ST. PETER CHRYSOLOGUS,
Bishop and Doctor of the Church.
Chrysologus means: the one who speaks very well.
This saint has been one of the most famous speakers in the Catholic Church. He was born in Imola (Italy) and was formed by Cornelius, bishop of that city, for whom he always kept a great veneration. This holy prelate convinced him that true greatness resides in the mastery of one’s own passions and in rejecting evil desires, and that this is a sure means of obtaining God’s blessings.
Peter enjoyed the friendship of the Emperor Valentinian and his mother, Placida, and on the recommendation of both of them, he was appointed Archbishop of Ravenna (the city where the emperor lived). He also enjoyed the friendship of Pope Saint Leo the Great.
When he became archbishop of Ravenna, there was a large number of pagans in this city. And he worked with such enthusiasm to convert them, that when he died there were very few pagans or non-believers in this capital.
People liked his sermons very much (and that is why they gave him the nickname of chrysologus, that is: he who speaks very well). His way of speaking was concise, simple and practical. He knew how to explain very clearly the main truths of the faith. At times he became so enthusiastic while preaching that the same emotion prevented him from continuing to speak, and the public was infected with his enthusiasm and many began to cry. In the two hottest months of the summer, he stopped preaching and explained jokingly to his listeners the reason for this determination: “In this time of so much heat I do not preach to you, because you exert much effort to listen to me and with these high temperatures, difficulty in breathing and fainting occur, and then they blame it all on my sermons.” People admired that in fairly short preaching, he was able to summarize the most important doctrines of the faith. A total of 176 sermons are preserved from him, very well prepared and carefully written. Because of his great wisdom in preaching and writing, he was named Doctor of the Church, by Pope Benedict XIII.
He highly recommended frequent communion and exhorted his listeners to make the Holy Eucharist their weekly food.
He died on July 30, 451.
May our good God grant us that many preachers and catechists of our time also deserve the name of Chrysologus: those who speak very well.
Happy are those who hear the word of God and put it into practice. (Lk 8: 21)
The sacrament of Christ’s incarnation
A sermon of St. Peter Chrysologus.
A virgin conceived, bore a son, and yet remained a virgin. This is no common occurrence, but a sign; no reason here, but God’s power, for he is the cause, and not nature. It is a special event, not shared by others; it is divine, not human. Christ’s birth was not necessity, but an expression of omnipotence, a sacrament of piety for the redemption of men. He who made man without generation from pure clay made man again and was born from a pure body. The hand that assumed clay to make our flesh deigned to assume a body for our salvation. That the Creator is in his creature and God is in the flesh brings dignity to man without dishonour to him who made him.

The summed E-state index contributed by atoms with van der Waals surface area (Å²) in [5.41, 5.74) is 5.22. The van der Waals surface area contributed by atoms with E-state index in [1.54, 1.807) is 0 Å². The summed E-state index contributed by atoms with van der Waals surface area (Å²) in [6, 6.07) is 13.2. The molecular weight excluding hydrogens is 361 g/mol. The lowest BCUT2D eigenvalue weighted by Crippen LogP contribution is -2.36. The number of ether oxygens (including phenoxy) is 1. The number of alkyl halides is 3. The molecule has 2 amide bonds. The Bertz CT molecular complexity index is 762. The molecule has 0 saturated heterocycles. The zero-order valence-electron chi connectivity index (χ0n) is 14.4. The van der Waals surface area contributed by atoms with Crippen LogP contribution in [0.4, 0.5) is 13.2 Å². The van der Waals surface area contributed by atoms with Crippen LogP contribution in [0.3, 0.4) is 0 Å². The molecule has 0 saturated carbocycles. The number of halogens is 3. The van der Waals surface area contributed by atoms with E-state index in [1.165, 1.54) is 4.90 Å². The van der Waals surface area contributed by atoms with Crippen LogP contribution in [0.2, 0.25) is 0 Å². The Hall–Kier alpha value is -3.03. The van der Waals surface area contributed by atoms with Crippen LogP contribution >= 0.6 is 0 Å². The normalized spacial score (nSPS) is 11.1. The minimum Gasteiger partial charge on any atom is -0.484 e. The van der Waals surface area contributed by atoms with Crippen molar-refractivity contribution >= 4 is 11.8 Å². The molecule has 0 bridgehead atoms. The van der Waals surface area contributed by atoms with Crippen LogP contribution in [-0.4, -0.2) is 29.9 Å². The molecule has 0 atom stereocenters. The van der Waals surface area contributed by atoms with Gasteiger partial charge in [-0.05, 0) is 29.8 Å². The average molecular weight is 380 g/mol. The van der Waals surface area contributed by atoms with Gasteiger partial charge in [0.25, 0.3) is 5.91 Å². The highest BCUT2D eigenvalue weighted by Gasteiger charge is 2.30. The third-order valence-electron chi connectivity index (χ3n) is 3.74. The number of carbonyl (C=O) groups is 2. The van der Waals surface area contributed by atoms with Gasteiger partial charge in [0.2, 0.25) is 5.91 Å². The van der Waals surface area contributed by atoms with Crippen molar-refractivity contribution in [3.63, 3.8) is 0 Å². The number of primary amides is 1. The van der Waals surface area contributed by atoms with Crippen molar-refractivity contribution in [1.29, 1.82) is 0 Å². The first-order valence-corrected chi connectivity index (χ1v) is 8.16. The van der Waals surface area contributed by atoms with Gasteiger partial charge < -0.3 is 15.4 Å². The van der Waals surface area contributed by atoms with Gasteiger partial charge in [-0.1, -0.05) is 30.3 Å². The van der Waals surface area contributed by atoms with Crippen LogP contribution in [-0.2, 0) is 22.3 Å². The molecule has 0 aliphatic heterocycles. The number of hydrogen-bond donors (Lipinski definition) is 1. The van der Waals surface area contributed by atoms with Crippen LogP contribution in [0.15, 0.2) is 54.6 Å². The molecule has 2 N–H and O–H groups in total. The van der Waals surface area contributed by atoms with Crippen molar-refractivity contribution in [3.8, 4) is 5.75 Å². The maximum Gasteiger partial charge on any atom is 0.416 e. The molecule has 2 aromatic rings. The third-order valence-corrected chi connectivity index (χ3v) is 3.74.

Why then, man, are you so worthless in your own eyes and yet so precious to God? Why render yourself such dishonour when you are honoured by him? Why do you ask how you were created and do not seek to know why you were made? Was not this entire visible universe made for your dwelling? It was for you that the light dispelled the overshadowing gloom; for your sake was the night regulated and the day measured, and for you were the heavens embellished with the varying brilliance of the sun, the moon and the stars. The earth was adorned with flowers, groves and fruit; and the constant marvellous variety of lovely living things was created in the air, the fields, and the seas for you, lest sad solitude destroy the joy of God’s new creation. And the Creator still works to devise things that can add to your glory. He has made you in his image that you might in your person make the invisible Creator present on earth; he has made you his legate, so that the vast empire of the world might have the Lord’s representative. Then in his mercy God assumed what he made in you; he wanted now to be truly manifest in man, just as he had wished to be revealed in man as in an image. Now he would be in reality what he had submitted to be in symbol.
And so Christ is born that by his birth he might restore our nature. He became a child, was fed, and grew that he might inaugurate the one perfect age to remain for ever as he had created it. He supports man that man might no longer fall. And the creature he had formed of earth he now makes heavenly; and what he had endowed with a human soul he now vivifies to become a heavenly spirit. In this way he fully raised man to God, and left in him neither sin, nor death, nor travail, nor pain, nor anything earthly, with the grace of our Lord Christ Jesus, who lives and reigns with the Father in the unity of the Holy Spirit, now and for ever, for all the ages of eternity. Amen.
O God, who made the Bishop Saint Peter Chrysologus an outstanding preacher of your Incarnate Word, grant, through his intercession., that we may constantly ponder in our hearts the mysteries of your salvation and faithfully express them in what we do. Through our Lord.
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